Five questions to Peter Orth

June 5, 2020

 


How did you choose the repertoire on this latest recording?

While it may seem that everything has been recorded in the classical canon, I’ve
found there still is room for new interpretations. Oddly, the piano music of
Johannes Brahms has by no means been exhausted. There was a gap in the
recorded Brahms repertoire at Challenge Records, and these particular pieces
are very old friends of mine. They have been with me for most of my life and I am
very close to them.


You moved to Germany in 1992. What do you find there that’s conducive to
music making vs. other places you’ve lived or visited.


Living and breathing in an atmosphere where Art, with a capital A, may have a
different or deeper connotation than in another country is, for this transplanted
American, a tangible positive of living in Germany. The architecture alone is a
staggering inspiration.
In my experience with American music teaching, the great masters were very
much handled with a certain distant reverence - when in actuality they need to be
approached naturally. Coming to a country where the composers lived and
worked removes these pedestals in favor of understanding their lives in the
context of their surroundings.
Also, after many years of concertizing in the U.S., my move to Germany forced
me to confront my strengths and weaknesses as a player because I arrived here
without an infrastructure. No one knew me — or even wanted to know me!
Starting anew proved to be very healthy for me as a pianist, though I had to
persevere over many long years to arrive where I find myself today.
I could go so far to say I finally became a musician in Germany. Being married to
a String quartet — my husband is the violist of the Auryn Quartet — has proven
to be the most ideal musical education of all. Playing countless concerts with the
Auryn meant I had to articulate what I think in a way that would be
understandable to four other players.
At one point during a particularly meaningful performance of a Beethoven
Quartet by the Auryns, I asked the primarius Matthias Lingenfelder how he is
able to make a certain Adagio sound so natural. He answered that after all was
said and done, it was just a song. At that moment, all my baggage surrounding
playing great music fell off my shoulders.


You recently concluded a Professorship tenure at the Hochschule for Musik in
Detmold. Has the experience of teaching impacted the way you approach a work
now?


As an American in Germany, the process of having to communicate in a
language not my own forced me to pair down to the essential points - whether it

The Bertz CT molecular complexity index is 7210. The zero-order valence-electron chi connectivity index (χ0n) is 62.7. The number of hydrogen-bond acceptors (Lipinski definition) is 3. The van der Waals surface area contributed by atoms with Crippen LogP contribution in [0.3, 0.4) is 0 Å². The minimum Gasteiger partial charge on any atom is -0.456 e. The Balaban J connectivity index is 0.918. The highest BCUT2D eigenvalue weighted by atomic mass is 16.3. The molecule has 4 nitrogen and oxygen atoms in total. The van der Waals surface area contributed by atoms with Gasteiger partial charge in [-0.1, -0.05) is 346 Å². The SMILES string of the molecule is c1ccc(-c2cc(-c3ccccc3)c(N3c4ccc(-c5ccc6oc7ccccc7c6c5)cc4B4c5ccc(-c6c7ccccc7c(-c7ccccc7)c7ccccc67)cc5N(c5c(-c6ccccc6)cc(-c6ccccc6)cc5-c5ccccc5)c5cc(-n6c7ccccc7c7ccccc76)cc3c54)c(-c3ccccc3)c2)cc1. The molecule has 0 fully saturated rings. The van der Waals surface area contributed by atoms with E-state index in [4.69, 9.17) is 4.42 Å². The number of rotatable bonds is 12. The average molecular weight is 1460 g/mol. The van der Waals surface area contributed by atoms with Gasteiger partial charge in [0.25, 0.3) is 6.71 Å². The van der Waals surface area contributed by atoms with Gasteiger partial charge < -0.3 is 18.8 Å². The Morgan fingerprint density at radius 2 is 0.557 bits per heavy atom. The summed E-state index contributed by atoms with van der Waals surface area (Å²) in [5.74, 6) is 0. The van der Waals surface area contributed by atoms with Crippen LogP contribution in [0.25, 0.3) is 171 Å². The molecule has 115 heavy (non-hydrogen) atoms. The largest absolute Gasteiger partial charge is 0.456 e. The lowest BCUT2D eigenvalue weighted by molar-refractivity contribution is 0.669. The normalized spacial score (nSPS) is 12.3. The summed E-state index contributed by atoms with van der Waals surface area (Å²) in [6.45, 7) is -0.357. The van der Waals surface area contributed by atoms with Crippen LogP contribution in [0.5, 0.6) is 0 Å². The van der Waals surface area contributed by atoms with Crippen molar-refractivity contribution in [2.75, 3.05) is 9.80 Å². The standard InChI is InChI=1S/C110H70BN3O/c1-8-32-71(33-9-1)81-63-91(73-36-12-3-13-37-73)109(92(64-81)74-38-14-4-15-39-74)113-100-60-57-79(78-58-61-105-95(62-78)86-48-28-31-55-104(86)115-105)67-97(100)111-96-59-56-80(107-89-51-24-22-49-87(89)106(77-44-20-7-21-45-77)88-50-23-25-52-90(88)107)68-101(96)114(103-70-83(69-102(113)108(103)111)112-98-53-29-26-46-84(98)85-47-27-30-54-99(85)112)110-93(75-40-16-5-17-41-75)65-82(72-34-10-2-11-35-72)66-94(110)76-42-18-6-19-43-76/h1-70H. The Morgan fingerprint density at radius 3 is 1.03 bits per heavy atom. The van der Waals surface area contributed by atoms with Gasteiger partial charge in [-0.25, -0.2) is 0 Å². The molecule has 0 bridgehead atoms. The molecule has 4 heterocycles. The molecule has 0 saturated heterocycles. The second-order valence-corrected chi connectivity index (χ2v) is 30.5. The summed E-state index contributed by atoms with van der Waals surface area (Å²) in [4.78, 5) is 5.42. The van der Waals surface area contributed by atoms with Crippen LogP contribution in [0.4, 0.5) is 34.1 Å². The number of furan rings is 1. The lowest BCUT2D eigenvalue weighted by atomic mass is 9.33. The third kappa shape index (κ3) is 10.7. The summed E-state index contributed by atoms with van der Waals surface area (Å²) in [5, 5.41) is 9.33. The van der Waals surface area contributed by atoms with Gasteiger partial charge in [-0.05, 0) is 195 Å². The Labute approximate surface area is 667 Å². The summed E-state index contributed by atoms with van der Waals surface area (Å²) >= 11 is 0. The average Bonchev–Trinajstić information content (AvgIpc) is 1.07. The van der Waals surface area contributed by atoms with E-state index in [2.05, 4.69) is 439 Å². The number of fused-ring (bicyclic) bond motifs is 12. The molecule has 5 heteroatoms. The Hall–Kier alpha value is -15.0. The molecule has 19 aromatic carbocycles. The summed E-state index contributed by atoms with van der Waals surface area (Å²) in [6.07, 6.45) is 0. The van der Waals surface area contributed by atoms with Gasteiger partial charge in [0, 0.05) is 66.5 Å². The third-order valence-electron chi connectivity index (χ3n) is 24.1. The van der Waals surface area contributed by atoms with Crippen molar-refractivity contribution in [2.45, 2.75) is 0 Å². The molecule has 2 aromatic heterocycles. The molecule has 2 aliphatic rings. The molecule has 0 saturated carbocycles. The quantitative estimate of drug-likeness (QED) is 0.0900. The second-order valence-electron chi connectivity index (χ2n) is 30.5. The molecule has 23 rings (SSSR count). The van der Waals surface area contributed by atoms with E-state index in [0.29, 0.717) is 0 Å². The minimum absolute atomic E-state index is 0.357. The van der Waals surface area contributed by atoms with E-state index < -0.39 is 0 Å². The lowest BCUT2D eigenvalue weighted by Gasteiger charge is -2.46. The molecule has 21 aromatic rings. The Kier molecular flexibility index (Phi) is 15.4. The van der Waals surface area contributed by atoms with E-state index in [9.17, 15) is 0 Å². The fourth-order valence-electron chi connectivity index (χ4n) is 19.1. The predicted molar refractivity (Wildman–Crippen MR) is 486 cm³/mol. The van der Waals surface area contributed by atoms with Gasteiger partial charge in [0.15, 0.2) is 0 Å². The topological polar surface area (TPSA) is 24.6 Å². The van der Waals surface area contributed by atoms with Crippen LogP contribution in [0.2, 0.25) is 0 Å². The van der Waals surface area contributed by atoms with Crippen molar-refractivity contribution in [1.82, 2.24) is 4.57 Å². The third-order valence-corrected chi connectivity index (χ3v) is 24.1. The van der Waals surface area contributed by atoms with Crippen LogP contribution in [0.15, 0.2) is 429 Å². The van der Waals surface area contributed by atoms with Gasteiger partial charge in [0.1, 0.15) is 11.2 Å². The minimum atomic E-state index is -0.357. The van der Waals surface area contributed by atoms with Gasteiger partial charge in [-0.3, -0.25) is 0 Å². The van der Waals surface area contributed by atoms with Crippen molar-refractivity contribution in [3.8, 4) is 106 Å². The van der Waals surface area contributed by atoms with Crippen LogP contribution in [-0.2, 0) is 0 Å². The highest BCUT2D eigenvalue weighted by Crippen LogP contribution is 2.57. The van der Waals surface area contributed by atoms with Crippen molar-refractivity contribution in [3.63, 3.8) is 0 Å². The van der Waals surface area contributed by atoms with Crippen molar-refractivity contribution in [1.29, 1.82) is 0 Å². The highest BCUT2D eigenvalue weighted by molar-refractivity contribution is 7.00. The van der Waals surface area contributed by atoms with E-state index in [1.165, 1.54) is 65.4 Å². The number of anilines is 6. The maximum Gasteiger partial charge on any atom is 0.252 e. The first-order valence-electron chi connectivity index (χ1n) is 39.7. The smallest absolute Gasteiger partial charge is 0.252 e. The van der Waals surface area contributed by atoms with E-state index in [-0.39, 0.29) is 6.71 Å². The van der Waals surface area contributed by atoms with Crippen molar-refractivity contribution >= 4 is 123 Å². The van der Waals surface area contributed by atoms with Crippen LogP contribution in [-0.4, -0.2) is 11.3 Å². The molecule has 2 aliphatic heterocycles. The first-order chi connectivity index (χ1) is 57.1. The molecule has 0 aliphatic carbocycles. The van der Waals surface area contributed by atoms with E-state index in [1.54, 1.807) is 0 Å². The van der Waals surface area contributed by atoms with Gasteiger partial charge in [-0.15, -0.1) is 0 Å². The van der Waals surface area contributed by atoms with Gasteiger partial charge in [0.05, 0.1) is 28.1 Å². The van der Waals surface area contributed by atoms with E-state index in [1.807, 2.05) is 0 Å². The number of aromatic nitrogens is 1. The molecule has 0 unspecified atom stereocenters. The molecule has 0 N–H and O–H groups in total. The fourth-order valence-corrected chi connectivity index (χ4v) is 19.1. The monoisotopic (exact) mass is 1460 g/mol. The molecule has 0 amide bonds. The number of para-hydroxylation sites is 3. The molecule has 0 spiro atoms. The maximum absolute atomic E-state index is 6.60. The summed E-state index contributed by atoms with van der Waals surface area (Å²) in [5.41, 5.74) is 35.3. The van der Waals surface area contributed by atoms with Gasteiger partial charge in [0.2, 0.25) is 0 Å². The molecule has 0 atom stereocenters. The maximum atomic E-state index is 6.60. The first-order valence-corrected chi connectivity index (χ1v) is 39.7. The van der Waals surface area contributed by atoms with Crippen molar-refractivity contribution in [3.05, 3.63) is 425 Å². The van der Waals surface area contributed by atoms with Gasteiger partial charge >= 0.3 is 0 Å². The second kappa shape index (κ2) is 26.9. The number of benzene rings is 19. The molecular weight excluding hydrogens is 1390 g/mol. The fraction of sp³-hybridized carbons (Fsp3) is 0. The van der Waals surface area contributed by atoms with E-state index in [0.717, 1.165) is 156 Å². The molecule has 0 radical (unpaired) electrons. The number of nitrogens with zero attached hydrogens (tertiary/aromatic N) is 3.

be how to use the hands, or what is necessary to understand and project in a
musical phrase. If I learned anything from teaching, it was that rules about
playing correctly or in the “proper style” are all nonsense. You must start with
your own relationship to the music. Without that you have nothing.
So while teaching hasn’t changed what I’ve always felt important in what goes
into a performance of music, it definitely crystallized many thoughts.


What do you consider your greatest asset and liability as a performer? How do
you use both to your advantage?


To be able to assess how one comes across as a performer is a little like trying to
taste your own tongue. We might have inklings about how strongly we come
across, or not, but I believe all you can do is be as honest as possible and do
your knitting, (as one of my revered teachers, Adele Marcus, used to say).
Having been in the same room to hear the likes of Callas, Baker, Bernstein,
Celibidache, Horowitz, Rubinstein, Serkin, to mention only a few, showed me
viscerally what kind of fire is involved in making a musical statement. Perhaps
having been witness to a time now gone, arguably the last of the great
performing generation, has informed in my ethos a kind of measuring stick
against which to measure myself and be responsible to. Whether I can live up to
any of it is not for me to say.
But you cannot imitate, you can only be what you are. You just try to share your
relationship with the music with the public. If you are lucky, it ends up meaning
something to someone.


You live a life of the spirit, as well as of the mind. How does your Buddhistpractice influence your playing, or vice versa?

Shakespeare, Plato, and Buddha all said that to know oneself was of the highest
importance in life. Walking on a stage to play takes nerves and confidence, and
above all, self-knowledge. As performers, we can be our greatest ally or our
greatest enemy. The understanding of that fact changes and evolves with the
years.
My greatest revelations as a performer or a listener are during moments that take
me out of myself. I have learned that there is no recipe to create this magic. All
we can do is create the optimal circumstances for music to occur. We can’t invite
the wind, but we can open the window. It seems to me that is what meditation is
about.

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